Being at a glass film company that deals in films for buildings and vehicles, windshield repairs, car wash, parking lot, and all things car related, it’s a given that many people at the company have a love of cars. Some of the people working there are independent contractors who have their own businesses and I got chummy with one of them who deals with second hand vehicles.
So much so that, he always tells me about new arrivals and checks if I want it before letting it go for someone else. A couple of months ago, he brought in a 13-year-old Honda Stream that only ran for under 60,000 km and looks to be in great condition. It costs around SGD$2,500 and disregarding petrol, owning the car would cost me approximately $250 a month. But a Honda Stream is too large for my use. Why would I need a 2.0L MPV when I walk to work. I decided to give it a pass thinking that it’s too expensive.
Recently, he brought in an 11-year-old Nissan Note that clocked a little over 30,000km costing only $650 because it was without the mandatory inspection certificate valid for 2 years. But even including the inspection fees would only bring the vehicle to around $1,500, and with the tax and insurance and stuff, minus the petrol, it would only cost me around $100 a month. Coming from a country where second hand vehicles can cost $40,000, this Nissan Note is crazy cheap. It’s less than my monthly salary, unlike in Singapore where it can cost your annual salary times two. I thought about it and said, “No.”
Yes, it was cheap. But when I calculated the monthly fees including gas and parking when I go out, it would cost me more than what I spend on transportation now.
Do I want it? Yes.
Do I need it? No.
I’m glad I’ve reached a point where I don’t have to make a deliberate effort to look at things like that.
Sometimes I rent vehicles to travel far, but even the occasional rental wouldn’t cost more than if I owned a car. While there’s a car sharing service by DeNA, called Anyca (something like the Airbnb for vehicles), which I could use to reduce my cost, I don’t want to go through all that trouble to own something I don’t need. Imagine how much more money I can save by not owning a vehicle. That’s at least $1,000 more every year that I can funnel into investments.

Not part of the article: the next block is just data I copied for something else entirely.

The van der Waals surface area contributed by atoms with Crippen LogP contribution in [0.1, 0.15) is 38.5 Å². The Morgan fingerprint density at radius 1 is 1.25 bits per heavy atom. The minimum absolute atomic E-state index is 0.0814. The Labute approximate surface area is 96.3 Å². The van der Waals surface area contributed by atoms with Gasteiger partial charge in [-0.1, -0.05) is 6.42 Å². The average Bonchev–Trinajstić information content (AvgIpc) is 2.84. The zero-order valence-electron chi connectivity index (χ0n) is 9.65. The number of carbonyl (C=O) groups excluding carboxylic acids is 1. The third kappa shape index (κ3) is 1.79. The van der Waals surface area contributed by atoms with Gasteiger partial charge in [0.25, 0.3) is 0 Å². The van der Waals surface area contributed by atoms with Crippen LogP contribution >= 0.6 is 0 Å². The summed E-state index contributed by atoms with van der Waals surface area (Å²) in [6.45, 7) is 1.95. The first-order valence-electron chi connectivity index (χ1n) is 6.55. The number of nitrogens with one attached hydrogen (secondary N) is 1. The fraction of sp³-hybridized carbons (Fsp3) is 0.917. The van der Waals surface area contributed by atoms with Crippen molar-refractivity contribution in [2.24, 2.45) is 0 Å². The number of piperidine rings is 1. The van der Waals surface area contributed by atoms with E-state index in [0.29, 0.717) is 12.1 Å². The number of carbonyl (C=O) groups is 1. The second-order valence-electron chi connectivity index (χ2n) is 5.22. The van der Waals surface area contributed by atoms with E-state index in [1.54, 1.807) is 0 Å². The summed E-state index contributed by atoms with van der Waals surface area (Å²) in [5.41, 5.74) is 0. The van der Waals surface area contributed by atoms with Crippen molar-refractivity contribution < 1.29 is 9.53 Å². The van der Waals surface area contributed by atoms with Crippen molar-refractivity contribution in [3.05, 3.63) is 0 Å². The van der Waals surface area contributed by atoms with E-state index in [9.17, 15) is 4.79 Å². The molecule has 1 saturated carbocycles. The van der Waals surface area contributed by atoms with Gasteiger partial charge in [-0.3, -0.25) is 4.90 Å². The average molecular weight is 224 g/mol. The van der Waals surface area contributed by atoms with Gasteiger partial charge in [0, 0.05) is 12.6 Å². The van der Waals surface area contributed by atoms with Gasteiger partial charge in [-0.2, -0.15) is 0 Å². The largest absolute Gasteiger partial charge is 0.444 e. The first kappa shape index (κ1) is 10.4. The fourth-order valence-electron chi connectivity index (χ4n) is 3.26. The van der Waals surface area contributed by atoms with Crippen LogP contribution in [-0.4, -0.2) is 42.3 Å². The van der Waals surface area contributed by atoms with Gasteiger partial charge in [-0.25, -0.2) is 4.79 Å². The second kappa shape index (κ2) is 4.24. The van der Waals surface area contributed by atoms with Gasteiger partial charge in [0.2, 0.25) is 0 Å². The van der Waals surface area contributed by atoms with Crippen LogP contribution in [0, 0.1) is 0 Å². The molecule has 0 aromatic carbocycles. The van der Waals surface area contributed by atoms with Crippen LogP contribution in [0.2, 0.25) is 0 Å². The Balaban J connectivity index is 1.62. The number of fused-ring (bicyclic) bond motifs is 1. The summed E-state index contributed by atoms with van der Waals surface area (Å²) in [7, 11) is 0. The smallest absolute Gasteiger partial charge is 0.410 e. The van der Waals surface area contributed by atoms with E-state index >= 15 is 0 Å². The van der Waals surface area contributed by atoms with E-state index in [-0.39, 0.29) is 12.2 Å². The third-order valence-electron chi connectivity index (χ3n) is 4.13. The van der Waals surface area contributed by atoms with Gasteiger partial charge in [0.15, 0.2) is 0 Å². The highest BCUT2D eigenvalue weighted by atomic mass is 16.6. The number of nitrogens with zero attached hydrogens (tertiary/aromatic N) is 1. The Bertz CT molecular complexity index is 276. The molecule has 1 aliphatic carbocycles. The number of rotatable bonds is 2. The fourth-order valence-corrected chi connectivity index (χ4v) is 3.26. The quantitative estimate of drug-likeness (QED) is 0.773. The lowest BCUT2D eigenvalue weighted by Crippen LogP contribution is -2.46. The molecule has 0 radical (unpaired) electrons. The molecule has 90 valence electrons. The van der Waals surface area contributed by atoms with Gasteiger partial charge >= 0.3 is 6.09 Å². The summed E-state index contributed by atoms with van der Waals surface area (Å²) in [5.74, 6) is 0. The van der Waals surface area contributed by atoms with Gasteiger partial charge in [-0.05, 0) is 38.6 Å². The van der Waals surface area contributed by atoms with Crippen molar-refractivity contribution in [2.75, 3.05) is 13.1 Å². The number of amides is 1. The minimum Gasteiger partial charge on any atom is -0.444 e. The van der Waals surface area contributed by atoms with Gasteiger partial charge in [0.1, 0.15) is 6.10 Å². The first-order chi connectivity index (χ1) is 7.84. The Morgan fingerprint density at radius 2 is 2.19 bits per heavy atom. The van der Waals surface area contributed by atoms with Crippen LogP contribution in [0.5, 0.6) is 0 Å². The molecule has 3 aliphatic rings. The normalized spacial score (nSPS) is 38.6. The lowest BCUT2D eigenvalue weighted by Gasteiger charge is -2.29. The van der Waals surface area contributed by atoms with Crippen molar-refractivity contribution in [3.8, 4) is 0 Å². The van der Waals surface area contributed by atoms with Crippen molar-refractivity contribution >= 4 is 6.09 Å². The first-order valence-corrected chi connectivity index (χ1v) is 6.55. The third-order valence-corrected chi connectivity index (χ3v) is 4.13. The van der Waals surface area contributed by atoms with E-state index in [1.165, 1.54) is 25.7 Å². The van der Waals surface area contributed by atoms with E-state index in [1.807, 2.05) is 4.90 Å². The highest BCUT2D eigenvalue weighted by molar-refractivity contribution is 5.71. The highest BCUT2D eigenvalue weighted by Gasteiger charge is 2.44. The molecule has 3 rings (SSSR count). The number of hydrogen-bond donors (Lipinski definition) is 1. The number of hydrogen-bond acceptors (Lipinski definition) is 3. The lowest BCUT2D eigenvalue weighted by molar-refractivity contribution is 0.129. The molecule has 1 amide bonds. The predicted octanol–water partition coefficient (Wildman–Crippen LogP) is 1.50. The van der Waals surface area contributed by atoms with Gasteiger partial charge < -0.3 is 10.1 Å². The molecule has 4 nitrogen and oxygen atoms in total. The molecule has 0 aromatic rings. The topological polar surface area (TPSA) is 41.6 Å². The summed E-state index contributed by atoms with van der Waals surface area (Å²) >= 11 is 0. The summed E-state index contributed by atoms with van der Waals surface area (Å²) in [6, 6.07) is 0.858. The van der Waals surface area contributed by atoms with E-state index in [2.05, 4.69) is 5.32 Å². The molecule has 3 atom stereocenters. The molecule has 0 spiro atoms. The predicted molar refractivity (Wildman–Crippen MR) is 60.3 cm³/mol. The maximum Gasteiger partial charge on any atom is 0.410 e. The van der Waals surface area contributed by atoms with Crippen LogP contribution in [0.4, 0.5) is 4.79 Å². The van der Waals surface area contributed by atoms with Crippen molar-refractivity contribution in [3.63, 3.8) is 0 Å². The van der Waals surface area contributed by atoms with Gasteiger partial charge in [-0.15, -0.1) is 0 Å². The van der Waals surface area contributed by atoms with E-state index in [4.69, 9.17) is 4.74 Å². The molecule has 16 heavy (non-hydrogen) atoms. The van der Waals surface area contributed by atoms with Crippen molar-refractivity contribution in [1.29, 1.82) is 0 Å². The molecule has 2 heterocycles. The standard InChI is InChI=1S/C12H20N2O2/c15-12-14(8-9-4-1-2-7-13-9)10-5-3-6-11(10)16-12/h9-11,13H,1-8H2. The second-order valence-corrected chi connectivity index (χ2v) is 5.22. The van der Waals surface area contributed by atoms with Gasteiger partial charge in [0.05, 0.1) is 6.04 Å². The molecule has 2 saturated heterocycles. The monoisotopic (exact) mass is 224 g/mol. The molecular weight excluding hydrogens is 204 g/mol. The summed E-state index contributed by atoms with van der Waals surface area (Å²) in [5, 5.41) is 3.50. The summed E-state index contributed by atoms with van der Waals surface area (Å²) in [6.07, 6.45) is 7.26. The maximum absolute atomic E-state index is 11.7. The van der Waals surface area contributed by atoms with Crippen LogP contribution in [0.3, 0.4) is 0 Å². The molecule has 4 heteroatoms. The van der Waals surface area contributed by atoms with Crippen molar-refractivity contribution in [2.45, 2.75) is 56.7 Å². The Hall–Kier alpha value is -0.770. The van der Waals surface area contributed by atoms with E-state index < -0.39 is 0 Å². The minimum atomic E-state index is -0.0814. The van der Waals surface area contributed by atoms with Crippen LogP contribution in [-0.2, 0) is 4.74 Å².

I recalled the time when I just left the army and started working, I was getting so much pay, I thought I could afford a Merc SLR. I actually couldn’t but I had thought all my money could be used to fund the car and I would be left with nothing at the end of the month, which in my mind was “STATUS.” Especially when I had a boss who was encouraging me to buy a car. At that time, he was pushing me to get a Swift or Bb. But I hesitated even though I had thought about all the “good” that I can get out of owning a car. But in Singapore, there really isn’t much good about having one and I knew that I didn’t need one. Also, having had my bank account often down to under $1 before I started working, I didn’t want to splurge on something that would bring that figure back on my bank statement.
Thinking back, if I had gotten a car then, I would’ve been trapped in the rat race. I wouldn’t have had the money or the option to move to Japan, and would’ve unwittingly thrown away the life I have now. When I was back in Singapore during the Chinese New Year early this year, a university friend took me home in his car after dinner. I asked him how much he’s paying for the car and he said it costs him around $1,000 a month. In my heart, I cringed at the thought of having to lose $1,000 every month that could be used to build a better future (i.e. retirement). Perhaps as a teacher with the Ministry of Education, he feels secure about his future, but for me, I don’t feel secure which is why I can’t splurge on unnecessary stuff.
Interestingly, I enjoy this kind of insecurity although I don’t necessarily like it. I know it sounds contradictory but when you enjoyed the freedom of freelancing, it’s hard to go back. But that doesn’t mean the instability doesn’t scare you.